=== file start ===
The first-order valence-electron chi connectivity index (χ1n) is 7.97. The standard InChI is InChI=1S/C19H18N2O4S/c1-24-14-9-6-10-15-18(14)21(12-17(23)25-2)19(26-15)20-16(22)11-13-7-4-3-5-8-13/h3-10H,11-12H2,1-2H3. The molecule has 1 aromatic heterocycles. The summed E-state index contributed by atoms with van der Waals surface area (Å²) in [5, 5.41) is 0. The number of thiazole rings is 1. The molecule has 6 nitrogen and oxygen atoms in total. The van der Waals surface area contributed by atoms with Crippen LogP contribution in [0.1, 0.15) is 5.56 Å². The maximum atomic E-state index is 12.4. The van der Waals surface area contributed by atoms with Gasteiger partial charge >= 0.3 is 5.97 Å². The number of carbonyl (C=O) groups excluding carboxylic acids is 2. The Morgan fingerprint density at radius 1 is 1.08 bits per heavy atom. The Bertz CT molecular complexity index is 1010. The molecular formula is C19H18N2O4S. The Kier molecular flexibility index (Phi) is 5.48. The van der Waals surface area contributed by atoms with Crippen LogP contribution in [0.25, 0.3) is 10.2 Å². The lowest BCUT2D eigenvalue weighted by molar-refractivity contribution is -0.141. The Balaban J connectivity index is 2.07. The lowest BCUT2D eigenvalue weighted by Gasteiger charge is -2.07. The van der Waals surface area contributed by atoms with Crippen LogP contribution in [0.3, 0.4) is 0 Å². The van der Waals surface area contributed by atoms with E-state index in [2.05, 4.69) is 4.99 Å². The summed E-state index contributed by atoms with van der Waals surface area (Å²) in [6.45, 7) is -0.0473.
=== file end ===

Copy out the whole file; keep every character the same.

The first-order valence-electron chi connectivity index (χ1n) is 7.97. The standard InChI is InChI=1S/C19H18N2O4S/c1-24-14-9-6-10-15-18(14)21(12-17(23)25-2)19(26-15)20-16(22)11-13-7-4-3-5-8-13/h3-10H,11-12H2,1-2H3. The molecule has 1 aromatic heterocycles. The summed E-state index contributed by atoms with van der Waals surface area (Å²) in [5, 5.41) is 0. The number of thiazole rings is 1. The molecule has 6 nitrogen and oxygen atoms in total. The van der Waals surface area contributed by atoms with Crippen LogP contribution in [0.1, 0.15) is 5.56 Å². The maximum atomic E-state index is 12.4. The van der Waals surface area contributed by atoms with Gasteiger partial charge >= 0.3 is 5.97 Å². The number of carbonyl (C=O) groups excluding carboxylic acids is 2. The Morgan fingerprint density at radius 1 is 1.08 bits per heavy atom. The Bertz CT molecular complexity index is 1010. The molecular formula is C19H18N2O4S. The Kier molecular flexibility index (Phi) is 5.48. The van der Waals surface area contributed by atoms with Crippen LogP contribution in [0.25, 0.3) is 10.2 Å². The lowest BCUT2D eigenvalue weighted by molar-refractivity contribution is -0.141. The Balaban J connectivity index is 2.07. The lowest BCUT2D eigenvalue weighted by Gasteiger charge is -2.07. The van der Waals surface area contributed by atoms with Crippen LogP contribution in [0.3, 0.4) is 0 Å². The van der Waals surface area contributed by atoms with E-state index in [2.05, 4.69) is 4.99 Å². The summed E-state index contributed by atoms with van der Waals surface area (Å²) in [6.45, 7) is -0.0473.